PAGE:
It will commemorate the seventieth anniversary of the Convention on the Prevention and Punishment of the Crime of Genocide by holding a high-level panel discussion, and an interactive dialogue with Adama Dieng, Special Adviser to the Secretary-General on the Prevention of Genocide.
Further, the Council will hold a discussion on a written update by the Independent International Commission of Inquiry on the Syrian Arab Republic on the human rights situation in that country; hear an oral update by the Commission on Human Rights in South Sudan followed by an interactive dialogue; and discuss with the independent international fact-finding mission on Myanmar its final comprehensive 400-page report to the Council. As for the situation of human rights in Burundi, the Council will hold an interactive dialogue with the High Commissioner on the final report to the Council on the Mission by her Office to improve the human rights situation and accountability in this country, and an interactive dialogue with the Commission of Inquiry on Burundi, which will also present its final report. On the occupied Palestinian territory, including East Jerusalem, the Council will hear an update by the independent, international commission of inquiry, established by the resolution adopted at the Council’s twenty-eighth special session held on 18 May 2018, to investigate the alleged violations of international law in the context of large-scale civilian protests that began on 30 March 2018.
The Council will hold an enhanced interactive dialogue on a comprehensive report of the Office of the United Nations High Commissioner for Human Rights on the situation of human rights in the Democratic Republic of the Congo, including in the context of the electoral process, and will also engage with the High Commissioner on the report and an oral update on the human rights situation in Yemen, including violations and abuses since September 2014. In addition, the Council will discuss the High Commissioner’s reports and oral updates on Ukraine and Libya, and engage in dialogues with Special Procedure mandate holders on the situation of human rights and technical assistance in Cambodia, Somalia, Sudan and the Central African Republic.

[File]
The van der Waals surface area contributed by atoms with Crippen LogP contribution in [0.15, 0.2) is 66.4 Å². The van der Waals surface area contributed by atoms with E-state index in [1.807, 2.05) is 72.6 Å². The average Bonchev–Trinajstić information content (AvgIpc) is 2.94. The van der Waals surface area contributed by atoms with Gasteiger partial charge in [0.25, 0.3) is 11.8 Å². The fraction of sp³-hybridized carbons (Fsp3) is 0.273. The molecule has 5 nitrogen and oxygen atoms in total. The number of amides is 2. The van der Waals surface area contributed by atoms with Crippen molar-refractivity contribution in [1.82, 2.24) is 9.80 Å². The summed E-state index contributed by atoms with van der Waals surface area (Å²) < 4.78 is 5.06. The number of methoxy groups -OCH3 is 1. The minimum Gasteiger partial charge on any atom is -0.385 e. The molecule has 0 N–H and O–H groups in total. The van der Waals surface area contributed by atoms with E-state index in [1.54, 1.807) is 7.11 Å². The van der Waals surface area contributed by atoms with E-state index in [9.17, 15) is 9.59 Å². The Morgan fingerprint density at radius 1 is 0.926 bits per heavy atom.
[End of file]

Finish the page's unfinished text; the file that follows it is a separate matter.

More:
As for the human rights of indigenous peoples, the Council will hold its annual half-day panel discussion focusing on the means of the participation and inclusion of indigenous peoples in the development and implementation of strategies and projects in the context of the 2030 Agenda for Sustainable Development, and consider the annual study of the Expert Mechanism on the Rights of Indigenous Peoples on the theme of free, prior and informed consent. The Council will also consider the report of the Special Rapporteur on the rights of indigenous peoples and the Office of the United Nations High Commissioner for Human Rights report on activities to promote the respect for and the full application of the provisions of the United Nations Declaration on the Rights of Indigenous Peoples.
In the context of racism and racial discrimination, the Council will hear an oral update by the High Commissioner on follow-up to the implementation of the programme of activities within the framework of the International Decade for People of African Descent, and hold an interactive dialogue with the Working Group of Experts on People of African Descent.